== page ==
Big Data for Biodiversity: A Conversation with Biologist Jamie Kass
The Biology alumnus uses data to predict patterns of biodiversity and recently began a tenure-track position at Tohoku University in Japan.
Where are species likely to move due to climate change? And which invasive species stand to benefit the most from rising temperatures?
These are some of the many questions that biologist Jamie Kass aims to address with ecological modeling, mapping, and big data. The Queens native uses statistical models to predict patterns of biodiversity and drivers of ecosystem change.
The work involves programming and analysis of various kinds of data. “You can basically explain it as data science for ecology,” said Kass (Ph.D. ’19, Biology, Ecology, Evolutionary Biology, and Behavior), a new tenure-track associate professor at Tohoku University who spoke to the Graduate Center from Japan this month.
“We take data from different sources, including big online databases and local field studies, process and clean it, and then use it to build statistical models and make biodiversity predictions.”
Data Science for Ecology
Kass is the leader of the school’s Macroecology Lab. “In macroecology, we build models that make predictions of species habitat requirements, ranges, or abundance, but also of the diversity of whole ecological communities,” he said. “Then we can use these models to make predictions for times and places we haven't sampled.”
Kass uses these models to make maps. “The model estimates species relationships with the environment, and we can make model predictions on a map to make range estimates,” he said.
Biodiversity models also help to predict the risk of invasive species. “If you bring an organism with natural competitors or predators in its native range to a place that lacks them, there's a lack of biological pressure on that organism,” said Kass, who highlighted the small Indian mongoose as an example of an invasive species that exploded on the scene in Okinawa, Japan. “In Okinawa, the mongoose has few biological limitations, like predators, so it is a big management problem.”
Native to parts of the Middle East and South Asia, the little carnivore has a voracious appetite for bird eggs, amphibians, reptiles, other small mammals, and insects. In fact, on Okinawa Island, the mongoose is responsible for the near extinction of the Okinawa rail.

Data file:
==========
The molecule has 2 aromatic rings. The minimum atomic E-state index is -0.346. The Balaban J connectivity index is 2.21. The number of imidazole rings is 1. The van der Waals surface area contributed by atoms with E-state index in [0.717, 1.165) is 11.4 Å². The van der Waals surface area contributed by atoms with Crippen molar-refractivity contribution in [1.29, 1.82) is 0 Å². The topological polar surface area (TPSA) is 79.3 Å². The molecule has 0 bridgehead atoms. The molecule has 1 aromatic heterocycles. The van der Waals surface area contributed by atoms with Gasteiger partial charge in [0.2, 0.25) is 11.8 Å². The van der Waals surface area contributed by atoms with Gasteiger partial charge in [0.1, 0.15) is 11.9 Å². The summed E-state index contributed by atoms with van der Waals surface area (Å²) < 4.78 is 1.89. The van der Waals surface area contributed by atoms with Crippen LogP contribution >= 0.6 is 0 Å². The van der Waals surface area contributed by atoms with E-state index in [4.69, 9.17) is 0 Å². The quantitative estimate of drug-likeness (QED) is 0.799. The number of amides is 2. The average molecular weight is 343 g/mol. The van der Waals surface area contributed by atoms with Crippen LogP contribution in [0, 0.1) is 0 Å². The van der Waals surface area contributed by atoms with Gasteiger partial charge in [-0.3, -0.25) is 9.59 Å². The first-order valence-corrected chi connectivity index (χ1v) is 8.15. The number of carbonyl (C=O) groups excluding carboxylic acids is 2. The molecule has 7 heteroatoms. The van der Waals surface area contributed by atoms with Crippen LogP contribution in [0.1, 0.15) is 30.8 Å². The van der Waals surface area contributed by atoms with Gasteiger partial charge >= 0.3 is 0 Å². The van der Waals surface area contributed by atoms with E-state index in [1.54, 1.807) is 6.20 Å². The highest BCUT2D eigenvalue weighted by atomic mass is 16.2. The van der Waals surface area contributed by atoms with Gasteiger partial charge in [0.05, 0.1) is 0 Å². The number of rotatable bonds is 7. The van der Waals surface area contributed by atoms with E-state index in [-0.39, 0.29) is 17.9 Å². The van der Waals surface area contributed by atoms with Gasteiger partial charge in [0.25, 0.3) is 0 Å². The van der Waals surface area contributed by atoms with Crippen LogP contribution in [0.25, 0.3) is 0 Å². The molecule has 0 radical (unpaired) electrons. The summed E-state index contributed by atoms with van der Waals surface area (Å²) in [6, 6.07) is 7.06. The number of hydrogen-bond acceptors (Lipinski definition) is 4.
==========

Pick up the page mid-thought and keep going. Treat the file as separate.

“It's a flightless island bird,” explained Kass. Though it’s good at avoiding snakes, he said, the bird had almost no defenses against other wild ground predators when the mongoose was introduced to the island to control venomous snakes in 1910.
In the past century, the mongoose has eaten its way through the Ryukyu Island chain, southern Pacific islands, the Caribbean, parts of South America, and eastern Europe. Current biodiversity models predict it will continue to spread due to warming temperatures. “With climate change, it’s expected to move further north and cause more damage to native ecosystems,” said Kass.
Predictions for Climate Change
Indeed, much of the data Kass works with comes from climate modeling.
“Specialists in climate modeling make global models of climate,” he said. “They have predictions for current climate, but also for the past and the future, based on different climate-change scenarios.”
Scenarios that could spell disaster for certain trees. The Douglas fir, highly valuable in the North American timber industry, is one tree of concern. But biodiversity models have begun to help scientists forge solutions to ecological threats brought by climate change.
“For example, tree species prefer particular climates,” Kass said. “If the climate changes, even slightly, some species might go locally extinct. So, populations will often need to move north to escape warming conditions.”
Though, oftentimes, they’re unable to disperse their seeds far or quickly enough to outpace climate change. “Dispersal is not just a problem for trees, but for a wide variety of organisms, particularly those living at high elevations where there are not many places to escape to,” he said.